A direct and engaging quest tale with a delightful focus on family.

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A teenager learning to communicate with trees must search for the blight that threatens them in this YA fantasy.

Fifteen-year-old Mayten is an apprentice tree singer. While she has previously only chatted with trees—confiding in them as if to a sympathetic aunt—when she completes the Leveling Ceremony, she will be expected to take her profession more seriously. Mayten has started to feel distress emanating from the oaks and pines. Something is amiss in the forests surrounding her village and farther afield in the kingdom. The teen and her best friends, Tray (an apprentice traveler) and Cather (an apprentice healer), along with the surly Adven (a master traveler), good-natured Hunter (a woodsman), and Mayten’s loyal dog, Anatolian, must journey to the king’s castle and then onward to discover what is ailing the land. Mayten feels out of her depth (“She was expected to do a job she wasn’t qualified for”). Surely her mother—a master tree singer—should have gone in her place. Making matters worse, Adven’s attitude toward her is positively hostile, and people outside of her village seem to distrust and even loathe tree singers. Can Mayten uncover the dark history of her craft and save her beloved trees? Turner writes in the third person, past tense, from Mayten’s point of view, delivering a polished blend of inner thoughts, dialogue, and narrative descriptions. The fantasy world is well realized, with clear attention having been paid to its logistical underpinnings. At the same time, this information is imparted naturally and never in quantities that might overwhelm readers. Mayten is a relatable protagonist. She displays inner strength and determination but also suffers from common teen anxieties. Her quest functions as an allegory for growth and coming-of-age yet is perfectly enjoyable in its own right and pleasingly self-contained. The story moves swiftly and holds nothing back, not yoking itself to a sequel (although one would be welcome). The other characters have depth and personality, and Turner’s depictions of families—both Mayten’s and the king’s—prove a highlight. While the quest and its resolution turn out to be relatively slight, the human element is such that readers will fully immerse themselves in the story.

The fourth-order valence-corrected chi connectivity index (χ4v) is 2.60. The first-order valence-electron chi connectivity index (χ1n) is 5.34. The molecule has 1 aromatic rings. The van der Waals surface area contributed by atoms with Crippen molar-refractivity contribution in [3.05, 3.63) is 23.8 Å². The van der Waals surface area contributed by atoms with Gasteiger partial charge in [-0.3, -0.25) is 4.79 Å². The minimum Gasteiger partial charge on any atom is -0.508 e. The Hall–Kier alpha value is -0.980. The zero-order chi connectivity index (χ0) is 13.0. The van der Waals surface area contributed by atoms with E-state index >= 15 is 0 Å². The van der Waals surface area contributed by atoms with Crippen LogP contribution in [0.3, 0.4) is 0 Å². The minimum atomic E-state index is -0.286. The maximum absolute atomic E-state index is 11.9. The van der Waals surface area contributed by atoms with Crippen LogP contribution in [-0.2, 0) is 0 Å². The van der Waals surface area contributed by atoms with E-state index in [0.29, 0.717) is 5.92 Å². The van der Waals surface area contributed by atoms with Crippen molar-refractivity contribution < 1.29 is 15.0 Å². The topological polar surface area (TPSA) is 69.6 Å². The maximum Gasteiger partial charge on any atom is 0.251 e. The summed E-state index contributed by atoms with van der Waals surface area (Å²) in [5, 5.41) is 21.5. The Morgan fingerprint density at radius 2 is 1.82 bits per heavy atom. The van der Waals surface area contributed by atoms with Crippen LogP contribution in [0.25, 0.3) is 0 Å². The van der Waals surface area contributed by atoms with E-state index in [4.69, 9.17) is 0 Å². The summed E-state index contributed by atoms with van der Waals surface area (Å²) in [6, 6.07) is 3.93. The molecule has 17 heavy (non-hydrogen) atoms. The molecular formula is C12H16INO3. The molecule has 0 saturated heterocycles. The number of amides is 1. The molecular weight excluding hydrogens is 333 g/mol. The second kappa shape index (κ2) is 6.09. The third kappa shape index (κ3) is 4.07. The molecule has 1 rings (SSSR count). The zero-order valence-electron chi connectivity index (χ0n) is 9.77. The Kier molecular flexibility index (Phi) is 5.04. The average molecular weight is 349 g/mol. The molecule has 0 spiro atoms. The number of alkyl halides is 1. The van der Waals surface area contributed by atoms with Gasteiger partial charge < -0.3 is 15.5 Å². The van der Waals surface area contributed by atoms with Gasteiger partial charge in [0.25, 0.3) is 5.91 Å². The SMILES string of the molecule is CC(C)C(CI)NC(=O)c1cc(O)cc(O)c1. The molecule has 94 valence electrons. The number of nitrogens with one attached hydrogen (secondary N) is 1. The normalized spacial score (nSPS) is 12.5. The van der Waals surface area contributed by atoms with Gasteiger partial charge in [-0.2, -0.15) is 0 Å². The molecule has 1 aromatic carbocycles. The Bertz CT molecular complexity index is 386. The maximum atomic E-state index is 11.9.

A direct and engaging quest tale with a delightful focus on family.

Pub Date: Feb. 10, 2021

ISBN: 978-1-943588-91-6

Page Count: 244

Publisher: Lucky Bat Books

Review Posted Online: June 23, 2022

Kirkus Reviews Issue: Aug. 15, 2022


Ideal for readers seeking perspectives on war, with a heavy dash of romance and touch of fantasy.

A war between gods plays havoc with mortals and their everyday lives.